Your business can be just as vulnerable to fraud as you are and the threat to organisations, big and small, is ever-present. Here we highlight how fraud targeted at your business and employees works, and how to protect yourself against it.
Protecting your business
Threat to organisations
How they work
Invoice redirection fraud
The fraudster may hack into a seemingly genuine email chain and provide replacement, but fraudulent, bank details for a genuine payment that is due to be made. The genuine invoice has been replaced with one containing fraudulent bank details, or the victim receives an email asking for the payment to be sent to a new bank account. The intended outcome is the same: the payment is sent to the fraudster’s account. The fraud is often not spotted until a few days later when checks are made, or when the true recipient chases up a ‘missing’ payment.
CEO Fraud happens when a member of staff receives an email that appears to have come from an owner/director/ senior colleague requesting that a payment is made. These email requests are sent by the fraudster as they have hacked into or imitated the person’s email account. The member of staff takes the email at face value and makes the payment to an account that the fraudster controls. These emails will often be sent to more junior members of staff who may be less likely to check the request with a more senior colleague. It’s likely that the content will also stress the need for urgency and/or the confidentiality of any payments.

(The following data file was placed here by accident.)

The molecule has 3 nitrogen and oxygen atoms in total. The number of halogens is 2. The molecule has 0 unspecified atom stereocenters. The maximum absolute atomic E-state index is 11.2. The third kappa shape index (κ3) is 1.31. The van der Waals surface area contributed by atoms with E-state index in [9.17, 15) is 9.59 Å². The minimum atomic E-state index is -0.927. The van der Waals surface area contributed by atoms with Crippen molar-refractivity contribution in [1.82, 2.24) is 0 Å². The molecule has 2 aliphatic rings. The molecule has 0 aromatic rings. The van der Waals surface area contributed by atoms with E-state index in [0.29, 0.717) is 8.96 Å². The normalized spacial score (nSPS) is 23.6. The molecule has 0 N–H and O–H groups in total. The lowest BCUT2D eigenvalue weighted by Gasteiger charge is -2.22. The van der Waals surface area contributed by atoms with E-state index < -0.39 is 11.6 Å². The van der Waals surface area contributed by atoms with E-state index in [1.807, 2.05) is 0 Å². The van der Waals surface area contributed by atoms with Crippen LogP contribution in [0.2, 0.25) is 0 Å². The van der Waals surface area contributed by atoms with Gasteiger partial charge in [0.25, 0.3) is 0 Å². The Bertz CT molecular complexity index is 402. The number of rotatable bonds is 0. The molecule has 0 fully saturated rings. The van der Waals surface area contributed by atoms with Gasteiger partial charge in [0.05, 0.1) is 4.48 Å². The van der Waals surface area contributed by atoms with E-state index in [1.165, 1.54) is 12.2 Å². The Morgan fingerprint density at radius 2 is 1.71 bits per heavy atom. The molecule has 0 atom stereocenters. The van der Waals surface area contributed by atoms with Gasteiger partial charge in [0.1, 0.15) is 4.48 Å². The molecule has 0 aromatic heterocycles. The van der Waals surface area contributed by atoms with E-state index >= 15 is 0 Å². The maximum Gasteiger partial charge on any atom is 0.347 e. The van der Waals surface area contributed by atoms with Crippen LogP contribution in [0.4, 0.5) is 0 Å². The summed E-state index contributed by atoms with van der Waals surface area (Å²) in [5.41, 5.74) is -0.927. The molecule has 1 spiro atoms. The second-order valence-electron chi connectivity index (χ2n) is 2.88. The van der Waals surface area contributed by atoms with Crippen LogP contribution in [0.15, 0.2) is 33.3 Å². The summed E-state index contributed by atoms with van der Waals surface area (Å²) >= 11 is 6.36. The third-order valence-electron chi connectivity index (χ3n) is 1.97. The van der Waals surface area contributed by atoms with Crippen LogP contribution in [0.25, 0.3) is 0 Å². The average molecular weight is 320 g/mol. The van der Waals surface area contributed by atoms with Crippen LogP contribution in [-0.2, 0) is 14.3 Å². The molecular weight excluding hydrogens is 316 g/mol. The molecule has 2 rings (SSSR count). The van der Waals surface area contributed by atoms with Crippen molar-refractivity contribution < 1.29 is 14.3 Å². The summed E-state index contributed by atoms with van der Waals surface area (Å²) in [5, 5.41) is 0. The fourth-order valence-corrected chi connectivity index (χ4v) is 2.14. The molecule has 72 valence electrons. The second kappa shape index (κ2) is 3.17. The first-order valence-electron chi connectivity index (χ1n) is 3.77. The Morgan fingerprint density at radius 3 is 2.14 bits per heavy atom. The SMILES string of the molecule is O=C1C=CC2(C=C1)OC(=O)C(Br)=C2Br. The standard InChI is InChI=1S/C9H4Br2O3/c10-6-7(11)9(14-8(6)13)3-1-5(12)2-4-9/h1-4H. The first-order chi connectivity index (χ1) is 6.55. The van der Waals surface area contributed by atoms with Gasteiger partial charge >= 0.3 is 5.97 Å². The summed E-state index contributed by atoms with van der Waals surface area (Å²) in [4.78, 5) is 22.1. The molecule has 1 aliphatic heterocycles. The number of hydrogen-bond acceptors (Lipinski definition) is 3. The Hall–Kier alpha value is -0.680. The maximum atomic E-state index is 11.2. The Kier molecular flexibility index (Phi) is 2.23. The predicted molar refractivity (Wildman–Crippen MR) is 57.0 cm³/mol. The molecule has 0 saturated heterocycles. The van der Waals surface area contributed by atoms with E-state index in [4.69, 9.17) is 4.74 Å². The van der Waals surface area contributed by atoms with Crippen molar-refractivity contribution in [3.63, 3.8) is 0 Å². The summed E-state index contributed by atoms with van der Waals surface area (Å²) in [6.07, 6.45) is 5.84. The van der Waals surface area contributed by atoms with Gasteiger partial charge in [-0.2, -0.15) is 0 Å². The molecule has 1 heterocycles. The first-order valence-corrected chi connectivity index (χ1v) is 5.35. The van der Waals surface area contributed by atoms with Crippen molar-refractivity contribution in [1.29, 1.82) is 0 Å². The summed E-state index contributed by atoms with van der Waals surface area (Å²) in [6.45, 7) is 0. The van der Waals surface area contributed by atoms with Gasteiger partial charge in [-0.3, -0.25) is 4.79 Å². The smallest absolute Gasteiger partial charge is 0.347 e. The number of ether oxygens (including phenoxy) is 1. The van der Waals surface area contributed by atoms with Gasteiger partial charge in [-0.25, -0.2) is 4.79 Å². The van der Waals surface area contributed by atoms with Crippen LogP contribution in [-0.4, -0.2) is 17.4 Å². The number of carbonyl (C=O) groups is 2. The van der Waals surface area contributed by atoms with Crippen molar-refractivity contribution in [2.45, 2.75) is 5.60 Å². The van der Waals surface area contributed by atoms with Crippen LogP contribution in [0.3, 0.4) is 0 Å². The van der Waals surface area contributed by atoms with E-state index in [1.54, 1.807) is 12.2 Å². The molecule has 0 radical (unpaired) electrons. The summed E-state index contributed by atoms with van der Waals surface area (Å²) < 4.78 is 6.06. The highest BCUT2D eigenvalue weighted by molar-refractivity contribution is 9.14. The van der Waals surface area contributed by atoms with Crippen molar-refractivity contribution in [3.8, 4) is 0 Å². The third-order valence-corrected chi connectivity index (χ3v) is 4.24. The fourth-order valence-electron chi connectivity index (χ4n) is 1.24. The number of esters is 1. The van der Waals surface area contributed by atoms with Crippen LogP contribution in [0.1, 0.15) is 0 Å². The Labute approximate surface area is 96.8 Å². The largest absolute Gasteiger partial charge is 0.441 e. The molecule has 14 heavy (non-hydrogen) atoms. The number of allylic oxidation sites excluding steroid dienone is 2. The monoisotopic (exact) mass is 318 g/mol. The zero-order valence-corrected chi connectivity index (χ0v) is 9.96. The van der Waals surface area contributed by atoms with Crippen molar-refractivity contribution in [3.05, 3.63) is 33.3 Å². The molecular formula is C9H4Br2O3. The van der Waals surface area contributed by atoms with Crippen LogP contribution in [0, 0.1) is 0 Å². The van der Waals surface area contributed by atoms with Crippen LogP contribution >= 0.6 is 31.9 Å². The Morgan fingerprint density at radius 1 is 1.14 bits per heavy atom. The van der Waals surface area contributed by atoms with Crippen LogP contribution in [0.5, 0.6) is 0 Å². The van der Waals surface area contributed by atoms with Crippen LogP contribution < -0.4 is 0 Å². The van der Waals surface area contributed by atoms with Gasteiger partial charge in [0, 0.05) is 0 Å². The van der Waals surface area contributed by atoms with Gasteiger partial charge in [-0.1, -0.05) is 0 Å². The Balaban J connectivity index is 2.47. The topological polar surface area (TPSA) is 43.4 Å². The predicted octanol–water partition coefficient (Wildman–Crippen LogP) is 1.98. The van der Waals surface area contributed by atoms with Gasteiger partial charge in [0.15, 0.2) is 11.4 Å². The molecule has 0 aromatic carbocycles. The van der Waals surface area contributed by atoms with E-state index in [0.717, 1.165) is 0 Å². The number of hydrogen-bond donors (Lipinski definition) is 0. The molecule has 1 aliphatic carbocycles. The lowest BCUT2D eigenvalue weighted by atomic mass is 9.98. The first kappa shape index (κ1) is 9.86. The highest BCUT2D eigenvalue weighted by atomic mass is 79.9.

This is where criminals get hold of a business’s bank account details and make unauthorised money transfers. They may send you a text message, email or call you posing as your bank to warn you about ‘suspicious activity’ on your account. They ask you to respond to the message with some account/security details to verify your identity. This will then give them access to your bank account.
Hacked IT systems
Entire company-wide IT systems can be hacked, simply by an employee clicking on a link in a scam email. Your company’s IT security is then compromised and malware will monitor sensitive information and personal details, to eventually undertake fraudulent activity. This could be where emails from your finance department are intercepted with the criminal’s bank details so your customers end up paying them and not you.
Protect your business and colleagues
- Keep commercial information safe by encrypting emails
- Any bank account details should be validated personally with the genuine recipient, on payments requests that are new to your business, or where a bank details have changed
- Use dual authority internet banking mandates to introduce a second line of checks
- Where a request has come via email, it’s useful to validate the information on a call, using the known contact details rather than those provided in the email
- Avoid sole authority mandates for online banking. If more than one person is involved you increase the chances of something unusual being detected.
- Check that internet banking authorities for staff are set at appropriate levels
- Maintain up to date anti-virus software and firewalls
- Consider including a director or senior partner in your online banking payment process to improve your chances of identifying a suspicious payment.
- Educate your staff and have clear internal procedures within your business to specify how payment instructions are carried out
- Make sure staff training about online safety is up to date